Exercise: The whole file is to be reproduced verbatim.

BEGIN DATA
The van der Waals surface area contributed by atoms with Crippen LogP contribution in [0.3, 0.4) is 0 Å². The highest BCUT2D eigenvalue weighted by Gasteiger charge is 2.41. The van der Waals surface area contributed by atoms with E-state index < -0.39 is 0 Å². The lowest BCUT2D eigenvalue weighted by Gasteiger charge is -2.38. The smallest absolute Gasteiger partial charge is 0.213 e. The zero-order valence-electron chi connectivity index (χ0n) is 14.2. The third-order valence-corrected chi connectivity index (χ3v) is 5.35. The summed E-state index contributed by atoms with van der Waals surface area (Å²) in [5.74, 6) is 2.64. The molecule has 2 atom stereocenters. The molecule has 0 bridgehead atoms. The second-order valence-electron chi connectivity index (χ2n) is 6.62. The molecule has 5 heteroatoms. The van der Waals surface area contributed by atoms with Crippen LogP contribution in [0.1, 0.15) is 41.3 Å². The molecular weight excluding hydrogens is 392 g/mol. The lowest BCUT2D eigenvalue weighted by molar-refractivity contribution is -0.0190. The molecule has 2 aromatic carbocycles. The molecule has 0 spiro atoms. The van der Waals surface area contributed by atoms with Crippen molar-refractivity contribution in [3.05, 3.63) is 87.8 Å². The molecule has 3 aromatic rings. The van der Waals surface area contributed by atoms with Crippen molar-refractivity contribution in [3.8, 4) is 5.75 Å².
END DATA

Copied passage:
The van der Waals surface area contributed by atoms with Crippen LogP contribution in [0.3, 0.4) is 0 Å². The highest BCUT2D eigenvalue weighted by Gasteiger charge is 2.41. The van der Waals surface area contributed by atoms with E-state index < -0.39 is 0 Å². The lowest BCUT2D eigenvalue weighted by Gasteiger charge is -2.38. The smallest absolute Gasteiger partial charge is 0.213 e. The zero-order valence-electron chi connectivity index (χ0n) is 14.2. The third-order valence-corrected chi connectivity index (χ3v) is 5.35. The summed E-state index contributed by atoms with van der Waals surface area (Å²) in [5.74, 6) is 2.64. The molecule has 2 atom stereocenters. The molecule has 0 bridgehead atoms. The second-order valence-electron chi connectivity index (χ2n) is 6.62. The molecule has 5 heteroatoms. The van der Waals surface area contributed by atoms with Crippen LogP contribution in [0.1, 0.15) is 41.3 Å². The molecular weight excluding hydrogens is 392 g/mol. The lowest BCUT2D eigenvalue weighted by molar-refractivity contribution is -0.0190. The molecule has 2 aromatic carbocycles. The molecule has 0 spiro atoms. The van der Waals surface area contributed by atoms with Crippen molar-refractivity contribution in [3.05, 3.63) is 87.8 Å². The molecule has 3 aromatic rings. The van der Waals surface area contributed by atoms with Crippen molar-refractivity contribution in [3.8, 4) is 5.75 Å².